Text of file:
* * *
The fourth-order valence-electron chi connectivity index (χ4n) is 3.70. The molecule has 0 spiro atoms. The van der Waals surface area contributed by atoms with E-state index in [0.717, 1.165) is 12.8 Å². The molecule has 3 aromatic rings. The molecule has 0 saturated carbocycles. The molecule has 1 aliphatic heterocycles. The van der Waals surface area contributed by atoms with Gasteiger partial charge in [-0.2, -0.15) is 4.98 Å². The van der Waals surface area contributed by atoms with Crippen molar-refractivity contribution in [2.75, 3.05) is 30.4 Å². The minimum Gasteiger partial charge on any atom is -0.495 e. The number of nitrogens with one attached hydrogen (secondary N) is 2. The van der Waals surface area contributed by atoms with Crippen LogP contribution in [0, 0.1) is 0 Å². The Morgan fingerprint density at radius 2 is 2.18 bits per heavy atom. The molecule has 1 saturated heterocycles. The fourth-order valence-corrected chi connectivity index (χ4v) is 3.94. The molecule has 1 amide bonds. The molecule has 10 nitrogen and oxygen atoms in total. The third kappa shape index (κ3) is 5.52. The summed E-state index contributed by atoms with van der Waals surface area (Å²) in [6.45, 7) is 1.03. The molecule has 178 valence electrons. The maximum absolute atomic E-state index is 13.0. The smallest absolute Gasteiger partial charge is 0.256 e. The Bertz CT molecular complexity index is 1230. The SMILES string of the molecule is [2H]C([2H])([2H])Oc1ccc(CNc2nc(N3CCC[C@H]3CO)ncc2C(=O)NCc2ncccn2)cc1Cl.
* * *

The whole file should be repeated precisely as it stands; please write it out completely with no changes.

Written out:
The fourth-order valence-electron chi connectivity index (χ4n) is 3.70. The molecule has 0 spiro atoms. The van der Waals surface area contributed by atoms with E-state index in [0.717, 1.165) is 12.8 Å². The molecule has 3 aromatic rings. The molecule has 0 saturated carbocycles. The molecule has 1 aliphatic heterocycles. The van der Waals surface area contributed by atoms with Gasteiger partial charge in [-0.2, -0.15) is 4.98 Å². The van der Waals surface area contributed by atoms with Crippen molar-refractivity contribution in [2.75, 3.05) is 30.4 Å². The minimum Gasteiger partial charge on any atom is -0.495 e. The number of nitrogens with one attached hydrogen (secondary N) is 2. The van der Waals surface area contributed by atoms with Crippen LogP contribution in [0, 0.1) is 0 Å². The Morgan fingerprint density at radius 2 is 2.18 bits per heavy atom. The molecule has 1 saturated heterocycles. The fourth-order valence-corrected chi connectivity index (χ4v) is 3.94. The molecule has 1 amide bonds. The molecule has 10 nitrogen and oxygen atoms in total. The third kappa shape index (κ3) is 5.52. The summed E-state index contributed by atoms with van der Waals surface area (Å²) in [6.45, 7) is 1.03. The molecule has 178 valence electrons. The maximum absolute atomic E-state index is 13.0. The smallest absolute Gasteiger partial charge is 0.256 e. The Bertz CT molecular complexity index is 1230. The SMILES string of the molecule is [2H]C([2H])([2H])Oc1ccc(CNc2nc(N3CCC[C@H]3CO)ncc2C(=O)NCc2ncccn2)cc1Cl.